Unprotected metal starts the chemical reaction referred to as rust (iron oxide) as soon as it comes in contact with moisture and air. Although some vehicle manufacturers claim to treat their vehicles against rust, this protection is insufficient, and still leaves the undercarriage susceptible to corrosion.
Most vehicles start corroding almost immediately after leaving the factory. External factors such as mud, road debris and salt used in Winter contribute to this process. Rust, a type of corrosion, slowly eats through unprotected metal, ultimately resulting in its complete deterioration.
Deteriorated metal can cause mechanical failure, such as damage to the fuel-lines and brake-lines, as well as pre-mature wear of chassis, suspension and drive-train. Mechanical damage caused by rusting parts can compromise the safety and reliability of the vehicle and even lead to serious accidents. In addition to affecting the undercarriage, corrosion also spreads through the body of the vehicle, over time causing unsightly rust spots, holes and weak exterior panels, especially in more-rust-prone areas. These include inner and outer wheel wells, the lower fenders, quarter panels and rocker panels.
When a vehicle is heavily rusted, the problematic spots are apparent to the naked eye. Many vehicles, however, start rusting in the undercarriage area, the area closest to the ground moisture, road salt, mud and debris. The undercarriage area is hidden and difficult-to-examine, and for this reason many vehicle owners are not aware that their vehicle is being consumed by rust.
We have perfected the process of detecting rust, using both our extensive experience and the latest science and technology.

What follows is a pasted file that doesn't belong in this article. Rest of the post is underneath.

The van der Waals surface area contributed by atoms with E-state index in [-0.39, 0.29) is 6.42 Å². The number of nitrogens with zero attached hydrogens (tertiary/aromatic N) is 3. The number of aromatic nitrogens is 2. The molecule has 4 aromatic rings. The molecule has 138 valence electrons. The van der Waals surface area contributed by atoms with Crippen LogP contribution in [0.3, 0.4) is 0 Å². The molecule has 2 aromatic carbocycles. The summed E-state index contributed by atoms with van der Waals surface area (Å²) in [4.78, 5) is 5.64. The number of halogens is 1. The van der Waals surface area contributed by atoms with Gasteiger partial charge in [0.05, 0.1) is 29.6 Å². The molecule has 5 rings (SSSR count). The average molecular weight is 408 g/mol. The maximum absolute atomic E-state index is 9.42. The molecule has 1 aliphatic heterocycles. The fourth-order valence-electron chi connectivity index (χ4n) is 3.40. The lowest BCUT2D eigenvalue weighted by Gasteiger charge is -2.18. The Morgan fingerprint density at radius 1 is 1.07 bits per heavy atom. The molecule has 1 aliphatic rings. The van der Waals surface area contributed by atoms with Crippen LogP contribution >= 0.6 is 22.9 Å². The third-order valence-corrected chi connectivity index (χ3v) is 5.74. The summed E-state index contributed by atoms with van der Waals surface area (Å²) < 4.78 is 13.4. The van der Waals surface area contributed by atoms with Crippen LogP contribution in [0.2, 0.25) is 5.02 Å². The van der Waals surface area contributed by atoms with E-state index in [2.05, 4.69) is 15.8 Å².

After your car or truck are on the lift, we use state-of-the-art equipment, including probing cameras, which allows the technician to investigate the inner frame and other difficult-to-see areas inside and outside the undercarriage. Many customers are very surprised to see that sometimes, even a brand-new vehicle has already started the destructive corrosion process!
Rust can come in two stages, surface-only rust and penetrating rust. Rust is not a substance which forms on top of the surface of metal. Rather it is a change in the metal, the actual chemical reaction of moisture and oxygen altering the metal into iron-oxide (rust). This causes loss of metal, ultimately resulting in actual breaches and holes.
Surface rust has not yet penetrated deep enough, and leaves plenty of salvageable metal under it. The iron-oxide can be removed and the surface can be re-painted and immediately treated against the future formation of rust. This is done by applying a self-healing coating which creates a barrier between moisture and oxygen and the surface of the vehicle. This coating seeps into nooks and crevices which would otherwise be inaccessible, and protects them from external corroding elements.
In cases when vehicles display penetrating rust, also known as rot, there is no salvageable metal and the entire area has turned into iron-oxide. Because of the complete deterioration of the metal, this area will now need to be cut out completely and replaced with new metal, which is painted and immediately treated against the formation of future rust. Iron-oxide must be removed in its entirety to prevent it from spreading throughout the metal, much like a rash spreading through the human body.
It is important to scan the undercarriage of a vehicle completely and thoroughly in order to analyze the condition of the metal. A determination is then made as to whether a vehicle can benefit from rust prevention only, or, at times, from rust-descaling and repainting of the metal. In more extreme cases, a vehicle may require replacement of sections of its frame with new sections which are skillfully welded in.